“Wantonness” is a legal term that can be applicable in many different types of civil cases. A definition enacted into law in 1987 by the Alabama Legislature defined it as “conduct which is carried on with a reckless or conscious disregard of the rights or safety of others.”
It is often used as equivalent to recklessness.
Wantonness can be an issue in many diverse types of cases, including car wrecks, tractor trailer accidents, slip and fall cases, industrial or construction accidents, or even cases in which personal injury or death is not involved. For example, in one of our law firm’s trials, a jury, earlier this year, determined that a funeral home had committed wantonness in mishandling cremains of a family member after a cremation had been arranged for by our client, and returned a $12 million verdict in our client’s favor.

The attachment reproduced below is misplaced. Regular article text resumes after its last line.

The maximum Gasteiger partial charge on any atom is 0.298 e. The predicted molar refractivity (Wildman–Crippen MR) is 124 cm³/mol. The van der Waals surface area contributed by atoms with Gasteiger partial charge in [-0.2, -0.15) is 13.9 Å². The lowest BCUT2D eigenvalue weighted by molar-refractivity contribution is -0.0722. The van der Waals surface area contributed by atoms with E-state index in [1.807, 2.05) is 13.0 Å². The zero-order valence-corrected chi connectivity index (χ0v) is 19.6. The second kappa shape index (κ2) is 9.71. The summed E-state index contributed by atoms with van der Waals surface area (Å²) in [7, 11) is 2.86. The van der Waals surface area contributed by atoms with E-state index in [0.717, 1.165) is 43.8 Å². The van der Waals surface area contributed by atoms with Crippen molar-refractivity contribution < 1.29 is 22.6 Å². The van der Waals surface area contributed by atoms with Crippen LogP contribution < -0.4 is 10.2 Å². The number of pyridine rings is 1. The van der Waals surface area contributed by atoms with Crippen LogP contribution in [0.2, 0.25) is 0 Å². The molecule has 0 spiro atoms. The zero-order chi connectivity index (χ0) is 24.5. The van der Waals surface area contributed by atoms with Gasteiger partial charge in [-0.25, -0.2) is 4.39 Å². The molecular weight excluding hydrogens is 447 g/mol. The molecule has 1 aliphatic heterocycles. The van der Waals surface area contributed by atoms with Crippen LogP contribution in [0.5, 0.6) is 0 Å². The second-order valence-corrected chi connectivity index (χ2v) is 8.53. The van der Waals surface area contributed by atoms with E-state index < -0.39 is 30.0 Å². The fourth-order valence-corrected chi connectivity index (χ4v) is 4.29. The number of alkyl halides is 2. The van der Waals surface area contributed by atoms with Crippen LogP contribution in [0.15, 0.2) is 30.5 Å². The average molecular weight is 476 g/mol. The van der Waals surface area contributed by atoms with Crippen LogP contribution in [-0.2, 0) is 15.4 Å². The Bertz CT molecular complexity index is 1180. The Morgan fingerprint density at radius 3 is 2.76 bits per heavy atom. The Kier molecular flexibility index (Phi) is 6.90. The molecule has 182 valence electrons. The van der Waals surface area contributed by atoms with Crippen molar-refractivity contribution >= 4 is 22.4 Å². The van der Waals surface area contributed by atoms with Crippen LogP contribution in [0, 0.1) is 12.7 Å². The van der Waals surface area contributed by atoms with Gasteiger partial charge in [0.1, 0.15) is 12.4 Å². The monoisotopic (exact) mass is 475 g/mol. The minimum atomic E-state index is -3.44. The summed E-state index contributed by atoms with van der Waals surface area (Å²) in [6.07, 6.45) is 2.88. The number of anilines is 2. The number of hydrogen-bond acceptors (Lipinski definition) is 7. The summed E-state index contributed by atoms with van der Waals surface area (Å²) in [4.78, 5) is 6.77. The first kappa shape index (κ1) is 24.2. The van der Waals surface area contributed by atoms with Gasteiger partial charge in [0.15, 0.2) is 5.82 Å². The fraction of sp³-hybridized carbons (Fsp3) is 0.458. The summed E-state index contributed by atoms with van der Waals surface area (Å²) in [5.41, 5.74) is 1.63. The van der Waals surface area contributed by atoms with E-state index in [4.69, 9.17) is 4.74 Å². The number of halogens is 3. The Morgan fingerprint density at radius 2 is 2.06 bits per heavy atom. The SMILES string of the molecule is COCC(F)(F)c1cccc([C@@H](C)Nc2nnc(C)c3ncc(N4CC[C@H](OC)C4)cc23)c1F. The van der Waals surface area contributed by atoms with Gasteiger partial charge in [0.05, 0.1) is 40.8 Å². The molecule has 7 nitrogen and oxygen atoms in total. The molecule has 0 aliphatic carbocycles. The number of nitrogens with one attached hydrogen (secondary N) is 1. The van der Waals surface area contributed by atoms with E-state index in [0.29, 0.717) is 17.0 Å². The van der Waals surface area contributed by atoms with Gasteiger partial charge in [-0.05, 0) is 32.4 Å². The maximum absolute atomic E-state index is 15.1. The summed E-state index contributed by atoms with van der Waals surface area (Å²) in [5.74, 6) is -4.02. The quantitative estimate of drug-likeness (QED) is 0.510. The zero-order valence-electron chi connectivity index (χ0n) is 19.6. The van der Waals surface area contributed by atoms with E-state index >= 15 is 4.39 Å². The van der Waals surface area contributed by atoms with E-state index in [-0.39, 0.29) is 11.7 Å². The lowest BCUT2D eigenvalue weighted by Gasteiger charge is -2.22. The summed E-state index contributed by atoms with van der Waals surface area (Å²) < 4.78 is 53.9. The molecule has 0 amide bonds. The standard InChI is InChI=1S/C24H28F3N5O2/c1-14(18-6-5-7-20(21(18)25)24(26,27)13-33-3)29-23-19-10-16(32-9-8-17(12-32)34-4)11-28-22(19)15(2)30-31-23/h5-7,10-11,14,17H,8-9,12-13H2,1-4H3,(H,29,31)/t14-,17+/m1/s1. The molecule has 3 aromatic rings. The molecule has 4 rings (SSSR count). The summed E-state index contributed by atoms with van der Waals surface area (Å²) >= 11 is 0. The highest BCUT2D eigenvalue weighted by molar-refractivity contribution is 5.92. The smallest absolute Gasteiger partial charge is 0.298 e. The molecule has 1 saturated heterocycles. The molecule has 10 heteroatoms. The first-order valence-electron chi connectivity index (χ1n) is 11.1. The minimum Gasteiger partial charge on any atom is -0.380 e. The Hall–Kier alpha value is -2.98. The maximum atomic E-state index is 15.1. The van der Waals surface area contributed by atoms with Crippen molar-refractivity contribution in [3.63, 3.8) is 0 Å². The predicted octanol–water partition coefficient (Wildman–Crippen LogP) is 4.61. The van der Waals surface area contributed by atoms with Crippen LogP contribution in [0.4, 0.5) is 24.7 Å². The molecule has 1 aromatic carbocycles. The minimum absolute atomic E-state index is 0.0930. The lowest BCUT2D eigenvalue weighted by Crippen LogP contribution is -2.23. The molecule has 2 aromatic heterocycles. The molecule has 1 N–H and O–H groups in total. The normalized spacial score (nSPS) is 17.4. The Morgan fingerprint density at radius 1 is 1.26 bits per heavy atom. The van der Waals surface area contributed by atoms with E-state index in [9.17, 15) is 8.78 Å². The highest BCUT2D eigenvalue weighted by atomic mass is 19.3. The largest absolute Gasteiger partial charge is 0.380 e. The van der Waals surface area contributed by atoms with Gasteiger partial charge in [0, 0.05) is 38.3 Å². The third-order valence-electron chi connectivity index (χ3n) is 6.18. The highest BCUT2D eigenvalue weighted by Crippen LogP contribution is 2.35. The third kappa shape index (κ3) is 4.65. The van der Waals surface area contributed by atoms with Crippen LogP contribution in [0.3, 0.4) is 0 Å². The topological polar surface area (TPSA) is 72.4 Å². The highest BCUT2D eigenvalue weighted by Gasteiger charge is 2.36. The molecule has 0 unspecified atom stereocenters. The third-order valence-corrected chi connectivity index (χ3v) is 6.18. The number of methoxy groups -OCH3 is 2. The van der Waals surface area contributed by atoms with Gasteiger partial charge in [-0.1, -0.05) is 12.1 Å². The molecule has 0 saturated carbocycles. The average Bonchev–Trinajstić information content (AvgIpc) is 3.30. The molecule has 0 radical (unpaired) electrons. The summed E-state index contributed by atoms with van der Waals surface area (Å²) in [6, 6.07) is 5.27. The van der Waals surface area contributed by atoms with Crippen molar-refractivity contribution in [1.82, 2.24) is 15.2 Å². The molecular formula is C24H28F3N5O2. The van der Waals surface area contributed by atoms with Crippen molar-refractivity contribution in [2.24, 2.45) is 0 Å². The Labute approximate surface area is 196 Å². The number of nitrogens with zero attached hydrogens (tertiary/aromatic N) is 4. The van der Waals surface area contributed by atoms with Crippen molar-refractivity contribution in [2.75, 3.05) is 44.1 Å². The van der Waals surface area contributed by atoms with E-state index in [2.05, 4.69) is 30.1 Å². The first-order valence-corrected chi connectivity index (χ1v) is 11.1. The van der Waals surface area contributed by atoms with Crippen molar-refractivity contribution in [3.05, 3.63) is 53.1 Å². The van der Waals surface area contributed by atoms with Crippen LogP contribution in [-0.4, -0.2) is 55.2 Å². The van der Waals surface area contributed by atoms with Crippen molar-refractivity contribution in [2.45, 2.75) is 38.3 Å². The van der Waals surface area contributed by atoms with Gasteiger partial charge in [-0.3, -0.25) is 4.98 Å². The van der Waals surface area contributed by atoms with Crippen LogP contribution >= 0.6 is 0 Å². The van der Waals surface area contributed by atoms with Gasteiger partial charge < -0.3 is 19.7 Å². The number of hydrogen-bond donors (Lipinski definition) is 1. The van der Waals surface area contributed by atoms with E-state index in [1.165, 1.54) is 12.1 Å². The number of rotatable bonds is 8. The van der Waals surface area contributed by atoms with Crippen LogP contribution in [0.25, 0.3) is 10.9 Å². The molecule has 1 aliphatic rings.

The legal implications of establishing wantonness can be very important. One aspect that sometimes occurs in the car wreck context is that an injured plaintiff who is found to be guilty of “contributory negligence” can nevertheless recover from a defendant if that defendant is guilty of wantonness.
Another important aspect is that a jury who finds a defendant guilty of wantonness has discretion to award punitive damages, which are intended to punish a defendant for aggravated wrongdoing and deter the defendant and others from the same or similar conduct in the future.